Yellowstone wolves, self-healing Bustards and amazing Nepenthes

According to a study, more than 200 grey wolves in Yellowstone National Park, Wyoming, are carriers of the parasite Toxoplasma gondii. Infected individuals lead their packs more often than others and are more likely to go hunting alone. Wolves become infected with this protozoan from cougars with whom they share territory. The parasite makes its hosts more courageous – a mechanism that increases the survival rate of the protozoan. Physical and behavioural changes have also been found in Toxoplasma gondii-infected humans – up to a third of the population may be chronically infected with it. As a result of infection, the body’s production of testosterone and dopamine increases, and the person takes more risks.

According to scientists at the National Museum of Natural Sciences in Madrid, Great Bustards – the largest flying birds in the world today – probably use plants for healing. In their diet, two plant species known for their anti-parasitic effects occur more frequently than others. These are the field poppy and the purple viper’s-bugloss. Both plants are effective in eliminating and inhibiting the effects of protozoa and nematodes.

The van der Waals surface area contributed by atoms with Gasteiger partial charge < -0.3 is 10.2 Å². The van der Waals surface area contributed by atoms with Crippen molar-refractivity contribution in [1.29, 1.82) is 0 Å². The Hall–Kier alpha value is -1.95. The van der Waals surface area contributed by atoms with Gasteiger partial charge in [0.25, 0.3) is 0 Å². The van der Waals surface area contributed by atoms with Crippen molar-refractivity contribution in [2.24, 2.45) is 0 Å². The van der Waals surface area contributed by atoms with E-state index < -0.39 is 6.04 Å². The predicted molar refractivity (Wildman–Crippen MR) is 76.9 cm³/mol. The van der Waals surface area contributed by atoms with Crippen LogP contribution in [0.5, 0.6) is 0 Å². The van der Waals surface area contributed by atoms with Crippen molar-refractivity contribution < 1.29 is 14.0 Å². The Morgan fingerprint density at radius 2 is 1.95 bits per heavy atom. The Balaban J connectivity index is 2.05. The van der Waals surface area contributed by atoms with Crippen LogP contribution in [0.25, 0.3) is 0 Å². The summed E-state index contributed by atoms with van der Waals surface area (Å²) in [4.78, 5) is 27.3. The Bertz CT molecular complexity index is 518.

Originally from Southeast Asia, the species of Nepenthes (Nepenthes gracilis)  uses rain energy, that is, external energy, to hunt insects. It is the only such plant known to scientists in the world. The plant’s pitcher has a rigid, horizontal lid with an exposed underside that secretes nectar, attracting insects to sit on the lid. When a raindrop hits the top of the lid, it falls off, and the prey is struck with the plant’s digestive juices.

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